There are no provisions in the Act relating to the court’s powers to deal with a contempt, and the position must therefore continue to be that the court’s power to deal with any unauthorised publication is contingent upon issue of a ‘notice to show cause’ by a party, and subject to all the usual rules relating to contempt. Thus there is more to chew on, but with no more teeth.
It will be seen from the length of this ‘summary’ that the new provisions are complex and one might anticipate a considerable degree of confusion particularly on the part of the media as regards the meaning and operation of the new provisions. In the context of the current national crisis in the newspaper industry it will be interesting to see how many national – let alone local – papers are able to satisfy the requirement to attend court in order to source information for the purposes of publication. It may be that in the current economic climate the journalistic resources are simply not deployed for these purposes except in a very few cases. This is particularly so where there is still no change to the arrangements relating to access to documents, although as ever it is still open to an individual journalist to make an application to the court for sight of documents.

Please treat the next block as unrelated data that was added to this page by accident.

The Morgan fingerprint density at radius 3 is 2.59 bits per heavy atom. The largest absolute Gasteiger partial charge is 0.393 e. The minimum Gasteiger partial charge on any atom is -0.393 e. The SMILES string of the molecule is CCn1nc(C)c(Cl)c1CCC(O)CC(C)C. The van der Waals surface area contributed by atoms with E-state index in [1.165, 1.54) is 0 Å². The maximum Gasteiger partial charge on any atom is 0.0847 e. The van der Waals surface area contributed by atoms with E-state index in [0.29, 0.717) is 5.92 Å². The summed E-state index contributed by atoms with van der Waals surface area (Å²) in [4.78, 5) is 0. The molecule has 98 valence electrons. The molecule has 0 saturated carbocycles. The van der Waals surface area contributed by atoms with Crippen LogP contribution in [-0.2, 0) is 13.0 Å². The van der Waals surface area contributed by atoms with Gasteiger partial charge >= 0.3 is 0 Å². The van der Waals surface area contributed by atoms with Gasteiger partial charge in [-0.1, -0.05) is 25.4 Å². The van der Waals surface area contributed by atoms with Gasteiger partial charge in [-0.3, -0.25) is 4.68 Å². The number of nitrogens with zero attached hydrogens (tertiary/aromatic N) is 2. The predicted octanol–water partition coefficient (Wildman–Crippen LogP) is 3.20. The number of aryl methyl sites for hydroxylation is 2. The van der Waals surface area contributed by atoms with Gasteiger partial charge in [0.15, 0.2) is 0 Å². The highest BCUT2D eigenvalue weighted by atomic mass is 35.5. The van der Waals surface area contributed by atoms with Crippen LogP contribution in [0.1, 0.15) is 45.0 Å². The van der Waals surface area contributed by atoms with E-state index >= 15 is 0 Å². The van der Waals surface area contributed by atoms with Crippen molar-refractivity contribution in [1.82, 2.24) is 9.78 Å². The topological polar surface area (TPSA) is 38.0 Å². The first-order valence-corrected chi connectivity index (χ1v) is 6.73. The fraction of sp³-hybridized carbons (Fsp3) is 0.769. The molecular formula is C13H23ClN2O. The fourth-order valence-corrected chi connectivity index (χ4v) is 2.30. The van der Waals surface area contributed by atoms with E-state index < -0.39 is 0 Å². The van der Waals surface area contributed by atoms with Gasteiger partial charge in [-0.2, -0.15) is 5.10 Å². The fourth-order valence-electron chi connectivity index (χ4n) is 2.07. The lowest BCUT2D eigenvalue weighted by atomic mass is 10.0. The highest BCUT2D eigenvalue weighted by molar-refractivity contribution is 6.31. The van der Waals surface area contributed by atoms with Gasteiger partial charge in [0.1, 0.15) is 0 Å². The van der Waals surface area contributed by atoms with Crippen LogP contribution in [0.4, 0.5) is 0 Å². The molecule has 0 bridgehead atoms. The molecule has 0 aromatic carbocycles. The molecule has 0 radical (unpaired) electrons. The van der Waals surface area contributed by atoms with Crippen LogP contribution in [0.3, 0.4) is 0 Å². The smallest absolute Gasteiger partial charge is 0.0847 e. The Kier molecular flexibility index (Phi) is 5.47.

Whilst the Act appears to relax the regime for the reporting of family cases by the media, it is appears to be designed to prevent any publication of information by families themselves or by campaigning groups such as fathers rights groups, whether that be by way of blog or the offering up of their version of events to the media: unless the court orders otherwise information that a journalist would be entitled to publish cannot be published by a parent or other party, a parent cannot pass even anonymised and non-sensitive information to a journalist to publish, and the views or comment of parents cannot be published at all. Whilst there are valid arguments in support of measures which promote the balanced and accurate reporting of the goings on in the family courts by the media, for the furtherance of public confidence in the system (and a quite separate argument about whether or not these provisions will achieve that), the author questions the wisdom of the approach taken by the legislators to the enormous quantity of very private information arising from family proceedings that is published by individuals on the internet – which appears to be simply to ban it without providing any mechanism for enforcement.